Whether you are signing the lease for your new apartment or making the first mortgage payment on a new house, moving in with your significant other is a big relationship milestone. Especially in a critical and exciting period of your lives such college.
While we’d all like to admit that starting college is a cakewalk, the truth is, you may be scratching your head wondering where you are going to fit twice as much stuff. Even though the average house size has increased from 2,095 square feet in 1983 to 2,598 square feet some 30 years later, chances are, you may still have to deal with clutter.
In fact, according to the National Association of Professional Organizer, more than half of Americans (54%) are overwhelmed by clutter and more than three-quarters (78%) aren’t sure what to do about clutter.
It’s safe to say, you’re not alone if you have a mountain of boxes and don’t know where to put them. Luckily, you and your significant other don’t have to worry for long; here are 6 space efficient tips that will help you banish clutter once and for all.
A Mounted Nightstand Goes a Long Way
Instead of positioning your nightstand on the ground next to your bed, why not mount it? Not only do you still have access to what’s on top of it and what’s stored in the drawers but you can also now place your shoes or a box or two underneath it.
Don’t Want to Mount Your Nightstand?
Even if you aren’t big on mounting your nightstand, mounting furniture, in general, is an efficient way to increase your vertical space. Why not mount your bookshelf or a small cabinet a few inches off the ground?
Similar to mounting your nightstand, you add a few inches of space at the bottom, which is perfect for books, shoes, or storage containers.
Install Some Shelves
Like mounting your furniture, installing shelves allows you to make the most of your vertical space while freeing up ground space for items you can’t mount—such as your kitchen table or coffee table.
You can add several shelves in the living room to create your own bookshelf. Or add shelves in the kitchen, which can hold your spices and cookbooks.
Make the Most of the Space Under the Stairs
If you moved into a two-story house, the space under your stairs can be one of your biggest storage assets. This is a space that is easy to ignore and can be left unused.
Don’t let that happen. Open up that space by installing shelves or simply stacking several storage bins. You may want to hire a professional to do this for you.
Utilize the Space Underneath the Bed
Like mounting furniture to free up more ground space, don’t forget the already available ground space underneath your bed. This space is great for storing items you only use maybe once or twice a year—wrapping paper for the holidays or snow boots and jackets for winter.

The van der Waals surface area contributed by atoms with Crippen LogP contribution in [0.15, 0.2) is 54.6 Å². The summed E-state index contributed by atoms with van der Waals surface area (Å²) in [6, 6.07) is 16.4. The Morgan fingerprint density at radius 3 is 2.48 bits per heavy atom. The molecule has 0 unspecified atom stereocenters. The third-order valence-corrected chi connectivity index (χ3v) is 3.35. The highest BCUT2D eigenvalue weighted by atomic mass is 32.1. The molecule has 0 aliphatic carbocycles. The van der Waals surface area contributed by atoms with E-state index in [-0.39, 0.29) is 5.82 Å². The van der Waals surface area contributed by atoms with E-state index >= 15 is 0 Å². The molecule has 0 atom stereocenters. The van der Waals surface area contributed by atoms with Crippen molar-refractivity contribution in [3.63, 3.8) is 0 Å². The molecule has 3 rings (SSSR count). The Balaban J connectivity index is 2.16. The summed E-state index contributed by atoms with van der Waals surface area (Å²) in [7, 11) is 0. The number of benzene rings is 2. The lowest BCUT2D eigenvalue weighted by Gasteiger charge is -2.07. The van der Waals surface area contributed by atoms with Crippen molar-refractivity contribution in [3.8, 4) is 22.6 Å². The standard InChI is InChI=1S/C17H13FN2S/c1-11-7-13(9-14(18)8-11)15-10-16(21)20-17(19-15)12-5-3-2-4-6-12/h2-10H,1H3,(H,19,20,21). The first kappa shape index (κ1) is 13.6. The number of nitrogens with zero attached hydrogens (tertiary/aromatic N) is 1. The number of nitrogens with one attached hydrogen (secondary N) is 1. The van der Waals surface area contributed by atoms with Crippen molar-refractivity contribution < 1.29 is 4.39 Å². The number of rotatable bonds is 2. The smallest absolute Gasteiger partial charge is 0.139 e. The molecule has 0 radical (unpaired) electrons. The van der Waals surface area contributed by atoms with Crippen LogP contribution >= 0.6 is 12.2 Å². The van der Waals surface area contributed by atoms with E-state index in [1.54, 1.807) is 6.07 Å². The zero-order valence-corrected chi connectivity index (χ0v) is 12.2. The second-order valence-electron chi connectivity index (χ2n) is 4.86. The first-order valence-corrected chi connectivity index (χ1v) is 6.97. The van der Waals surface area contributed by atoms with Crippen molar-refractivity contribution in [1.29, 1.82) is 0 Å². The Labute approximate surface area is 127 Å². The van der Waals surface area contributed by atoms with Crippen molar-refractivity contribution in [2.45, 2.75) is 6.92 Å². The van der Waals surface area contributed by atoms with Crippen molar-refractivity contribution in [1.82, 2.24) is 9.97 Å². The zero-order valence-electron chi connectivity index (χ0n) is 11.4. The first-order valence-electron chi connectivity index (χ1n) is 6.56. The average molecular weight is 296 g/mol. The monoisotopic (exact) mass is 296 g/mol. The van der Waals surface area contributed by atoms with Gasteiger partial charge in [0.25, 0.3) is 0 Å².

(We don’t recommend storing frequently used items under your bed because they can be hard to access.) If your bed is on the ground, you may want to raise it so that you can store such items.
Hooks Are Your Best Friends
A few hooks in your rooms can work wonders. Install a hook on your bedroom door to hold your laundry hamper (which frees up ground space) or a hook in your bathroom to hang your towel.
You can even put hooks in your kitchen and hang commonly used kitchen items such as your oven mitt, ladles, wooden spoons, spatulas, and pots and pans.
Hooks in your living room are great for supporting mirrors while hooks in the entryway make sweatshirts, backpacks, purses, and umbrellas easy to get ahold of when on your way out. (As a bonus, you can even install several small hooks near the entryway for your keys!)
Install a Fold-Up Desk
Much like a fold-up ironing board, create (or buy) and install a fold-up desk. You can even add a chalkboard on the back so that when you fold up the desk, you now have a chalkboard in its place.
If you aren’t interested in creating or buying a fold-up desk, you can opt instead for a fold up table or a fold-up countertop for some added cooking space.
Bonus: Hang Up One (Or Several) Old Fashion Bulletin Boards
A bulletin board is a great way to organize loose-leaf papers and flyers, not to mention store accessories that would otherwise clutter countertops.
Bulletin Boards Aren’t Just for Papers
Simply hang a paper clip on one of the tacks and—voila! —you have yourself your own makeshift hook to hang said accessory on. Also great for jewelry, knick-knacks, or your keys. (Instead of a paper clip, you can use a clipboard.)
Photo by Ben Garratt on Unsplash
Final Thoughts: Finding a Home for Your Things Doesn’t Have to Be Hard
You and your significant other don’t have to spend hours—or even days—trying to find space for all of your stuff. By utilizing your vertical space, you free up room on the ground for furniture pieces you can’t mount like your couch or coffee table. You also don’t have to move all your stuff when relocating to your college town. You can choose to get your luggage delivered to you later, so you have time to juggle unpacking and college work.
Know that you can use these tips for any space you and your partner move into—be it an apartment, condominium, or house. Happy move-in!
What other organizational tips do you recommend for couples moving in together? How have you freed up space? Feel free to leave a comment below! To get more useful college tips like this, make sure you check out more blogs at College Basics.